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Old May 24, 2012, 11:17 PM   #11
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The short answer is yes, the olympus is the better options. As their is allot of lenses available. Main reason for a lens system camera.

The more complex answer, is that m4/3 is more developed. Oly has been working the contrast AF system out for a while. And it has gotten pretty dame fast. And the J1 is new, and not all the quirks have been worked out. Also since it is 2.5x crop vs 2x in low light the m4/3 has and advantage. Also olympus jpeg engine is one of the strong points of the olympus line. It really produce excellent colors.
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Old May 25, 2012, 5:56 AM   #12
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Quote:
Originally Posted by kl34quest View Post
thanks for ur reply . u have ansered alot of my questions .
but u didnt really comment on nikon .. the J1

what wud u say abt it ?

i too am leaning to wards thhe olympus mirrorless range ... but i got to handle the J1 ... ( have yet to see the PENS ) and i really thought it was awesome , im really irked that i havent yet been able to see a PEN so i can decenrlt compare ... on paper though ... will the olympus be better than the nikon ....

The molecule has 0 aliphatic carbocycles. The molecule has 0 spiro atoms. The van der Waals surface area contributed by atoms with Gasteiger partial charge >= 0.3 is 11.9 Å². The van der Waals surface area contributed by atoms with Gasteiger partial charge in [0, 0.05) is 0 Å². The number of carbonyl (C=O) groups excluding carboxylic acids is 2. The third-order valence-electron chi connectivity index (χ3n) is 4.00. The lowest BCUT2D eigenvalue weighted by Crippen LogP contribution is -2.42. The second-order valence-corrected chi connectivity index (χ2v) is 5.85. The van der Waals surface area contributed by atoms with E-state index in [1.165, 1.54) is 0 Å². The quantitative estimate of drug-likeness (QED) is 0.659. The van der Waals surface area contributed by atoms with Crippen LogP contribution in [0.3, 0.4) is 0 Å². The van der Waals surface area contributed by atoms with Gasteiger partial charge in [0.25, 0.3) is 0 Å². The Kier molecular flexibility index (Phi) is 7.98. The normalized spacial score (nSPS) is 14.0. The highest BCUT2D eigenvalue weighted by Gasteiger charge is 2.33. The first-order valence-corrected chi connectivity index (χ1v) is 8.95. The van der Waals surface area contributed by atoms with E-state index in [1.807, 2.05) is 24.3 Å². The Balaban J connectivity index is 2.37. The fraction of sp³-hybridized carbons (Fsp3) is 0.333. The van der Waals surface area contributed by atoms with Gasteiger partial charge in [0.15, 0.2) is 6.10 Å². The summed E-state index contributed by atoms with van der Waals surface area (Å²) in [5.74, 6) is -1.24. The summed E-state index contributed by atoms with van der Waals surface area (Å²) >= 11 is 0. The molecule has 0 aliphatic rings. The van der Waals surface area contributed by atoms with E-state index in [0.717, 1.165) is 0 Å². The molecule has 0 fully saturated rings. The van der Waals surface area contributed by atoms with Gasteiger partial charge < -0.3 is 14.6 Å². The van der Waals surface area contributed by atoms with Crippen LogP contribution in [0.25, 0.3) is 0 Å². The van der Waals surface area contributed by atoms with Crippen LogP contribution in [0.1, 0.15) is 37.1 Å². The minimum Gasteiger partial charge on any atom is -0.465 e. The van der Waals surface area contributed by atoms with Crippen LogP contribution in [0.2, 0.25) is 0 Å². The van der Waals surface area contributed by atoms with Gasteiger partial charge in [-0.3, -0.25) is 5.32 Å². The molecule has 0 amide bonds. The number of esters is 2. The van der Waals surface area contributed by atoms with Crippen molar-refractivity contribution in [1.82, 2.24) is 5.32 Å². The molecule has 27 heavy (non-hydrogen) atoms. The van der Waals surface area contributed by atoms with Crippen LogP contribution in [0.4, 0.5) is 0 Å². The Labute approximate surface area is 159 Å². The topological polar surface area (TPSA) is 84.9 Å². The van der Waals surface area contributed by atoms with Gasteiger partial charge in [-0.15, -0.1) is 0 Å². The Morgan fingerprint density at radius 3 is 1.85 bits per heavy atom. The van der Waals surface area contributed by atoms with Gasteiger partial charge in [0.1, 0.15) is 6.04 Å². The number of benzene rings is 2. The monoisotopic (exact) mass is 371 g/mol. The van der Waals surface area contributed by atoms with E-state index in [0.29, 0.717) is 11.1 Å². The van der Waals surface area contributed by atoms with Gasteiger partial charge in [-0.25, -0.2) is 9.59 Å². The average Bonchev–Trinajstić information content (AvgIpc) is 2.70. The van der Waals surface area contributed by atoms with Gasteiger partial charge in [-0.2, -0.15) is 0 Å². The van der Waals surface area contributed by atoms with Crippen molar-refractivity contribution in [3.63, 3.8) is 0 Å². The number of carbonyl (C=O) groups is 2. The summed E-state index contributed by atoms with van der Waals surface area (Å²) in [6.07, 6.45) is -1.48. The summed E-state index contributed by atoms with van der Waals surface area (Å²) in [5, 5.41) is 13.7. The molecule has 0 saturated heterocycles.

ireally liked the nikon ! i only hpe the olumpus will be better !
Unless you have a whole bunch of Nikon lenses already then I don't think the Nikon is a good option. The Nikon is a 10.1 MP camera whereas the PENs are 12.3 MP. Not only is it less MP but it is in fact a smaller sensor (13.2 x 8.8mm) compared to the micro four thirds sensor (18 mm 13.5 mm). That alone is enough to rule out the Nikon in my book. The lack of lens choices, especially in telephoto length is another clincher. Yes you can use F mount SLR/DSLR Nikon lenses with the adapter ($225), but you don't have any of these already and good Nikon lenses are not cheap.

If you really like the form factor of the Nikon you should look at the e-pm1. I personally prefer the more easily gripped form factor of the e-pl2, e-pl3, e-p2, e-p3.
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Old May 26, 2012, 7:52 AM   #13